I love this, Chris. It’s funny, I’ve had to explain to audience members who listen to my presentations on menopause that just because women might feel positive about reaching that life stage doesn’t mean they’re positive about symptoms – or vice versa. I’d like to make the point, then, that probably mixed feelings or multiple feelings are probably the most common of all about menstruation and about menopause.
    And what I’ve been thinking a lot about the last few years is that so many of these reproductive activities we participate in are SO MUCH WORK, day in and day out. While we do enjoy moments of them, we can’t discount the burdens they place on us. Radical feminists are right in part about that….

  15. Jo says:

    Spot on. Just absolutely spot on.

  16. ollie says:

    This is a really great post. I’m commenting to point you to my post about periods, which is kinda … opposite but the same? Or, similar but completely different. I’d be interested to know what you think! check it out

  17. Chris Bobel says:

    I like your point about ambivalence, Heather. I think that’s the gist of it…we have lots of reactions/feelings, and they can even be contradictory at times. That’s the reality…and until we reckon with the reality, we can’t get very far in in developing a truly usual menstrual discourse that shapes and empowers true embodied agency.

  18. Chris Bobel says:

    Thanks. And if that’s a pun, it is a really good one!

  19. Chris Bobel says:

    wow. What a great, wonderfully complicated piece, esp the clarity that separates bodily function from gender identity. I commented there. Hey readers! Check it out!

  20. Wow!. I would have loved to have these in my youth. And I wished I’d known much earlier that orgasms (self-induced et al) helped relieve cramps.

  21. And not even for every woman every cycle. I’d have to say my cycles met the criteria for “infinite variety.”

  22. You’ve really nailed a key issue with menstruation, Chris. As someone who advocates for greater menstrual cycle awareness and education, and, yes, learning to chart our cycles, I certainly had my fair share of unpleasant menstrual experiences including lots of stained underwear and bed sheets, and wicked cramps. Now that I am menopausal, although I don’t miss any of that, I do miss the cyclicity of menstruation. But what I miss the most is ovulating. I loved how I felt physically and emotionally during the several days of my ovualtion phase. The thing about cycles is they are just that – cycles. Up and down, round and round, highs and lows.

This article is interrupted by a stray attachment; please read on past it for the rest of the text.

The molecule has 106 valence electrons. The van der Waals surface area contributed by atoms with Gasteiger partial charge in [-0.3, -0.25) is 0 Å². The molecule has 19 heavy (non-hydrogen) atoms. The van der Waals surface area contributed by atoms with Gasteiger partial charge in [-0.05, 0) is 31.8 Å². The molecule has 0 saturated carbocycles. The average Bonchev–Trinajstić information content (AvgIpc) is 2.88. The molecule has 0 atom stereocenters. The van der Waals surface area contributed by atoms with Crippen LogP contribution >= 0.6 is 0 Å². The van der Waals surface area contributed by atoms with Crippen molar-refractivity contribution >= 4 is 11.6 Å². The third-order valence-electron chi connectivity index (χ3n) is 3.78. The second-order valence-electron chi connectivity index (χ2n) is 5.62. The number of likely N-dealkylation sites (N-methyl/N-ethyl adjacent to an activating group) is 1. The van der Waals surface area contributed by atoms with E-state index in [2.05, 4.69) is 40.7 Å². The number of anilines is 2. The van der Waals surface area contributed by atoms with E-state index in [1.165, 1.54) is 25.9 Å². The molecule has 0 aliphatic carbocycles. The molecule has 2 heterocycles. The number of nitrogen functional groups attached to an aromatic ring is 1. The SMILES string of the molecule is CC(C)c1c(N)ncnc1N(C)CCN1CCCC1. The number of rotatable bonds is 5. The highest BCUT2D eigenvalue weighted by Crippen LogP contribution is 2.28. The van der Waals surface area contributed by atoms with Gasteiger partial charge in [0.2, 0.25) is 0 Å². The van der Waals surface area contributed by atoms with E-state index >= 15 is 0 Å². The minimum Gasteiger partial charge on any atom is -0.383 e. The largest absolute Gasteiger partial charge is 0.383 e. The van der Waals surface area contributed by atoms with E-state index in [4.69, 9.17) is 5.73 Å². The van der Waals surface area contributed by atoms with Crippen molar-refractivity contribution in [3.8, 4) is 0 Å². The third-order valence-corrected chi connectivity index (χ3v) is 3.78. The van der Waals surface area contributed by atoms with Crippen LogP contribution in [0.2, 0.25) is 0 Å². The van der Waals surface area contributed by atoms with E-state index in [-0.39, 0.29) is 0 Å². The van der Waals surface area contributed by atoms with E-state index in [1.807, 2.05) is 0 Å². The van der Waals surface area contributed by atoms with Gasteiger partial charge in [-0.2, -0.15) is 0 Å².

And just a note. This is the most commented on post in a long while at re:Cycling. The post is great, but it is the compelling title that grabbed attention. Brava!

  23. Chris Bobel says:

    Thanks…..wish I had spoken up sooner. I appreciate the reminder–for all of us–that cycles are er…..cycles. Funny. We use the word so much I think we have perhaps drained it of its meaning…..good to remember to put the dynamism and movement back in the cycle!

  24. And I meant to add: Here’s to “more (not less) pluralistic menstrual discourse that makes the way for as many menstrual attitudes are there are menstrual experiences.”

  25. Cherie says:

    Aloha ladies!
    I have to agree. And disagree.
    No, leaking onto sheets and through underwear and scrubbing out stains on clothes is not pleasurable. And do I enjoy cramps from hell – nope, definitely not.
    I hear many women saying they have tried everything to relieve heavy bleeding and gnarly cramps, but I have got to ask – what does “everything” mean? What things exactly have you tried, who recommended them, and for how long did you try them?
    Everyone is so different, the same generic protocol definitely does not work for everyone, AND many truly helpful solutions exist only in the realm of womenʻs herbalism, which is certainly not mainstream.
    What about staying in bed all day during bleeding? Two entire days and nights if you need it. Every month. Regardless of what you have to miss.
    This sounds like blasphemy – but it is what your cycle is demanding if you have heavy bleeding and cramps. Heavy bleeding often gets heavier for moving around, and slows and stops for lying down and resting.
    Rest has been vilified, made forbidden. God help us if we miss out on something, say no to a party, donʻt go to work, miss a meeting, cant meet up for book club and on and on.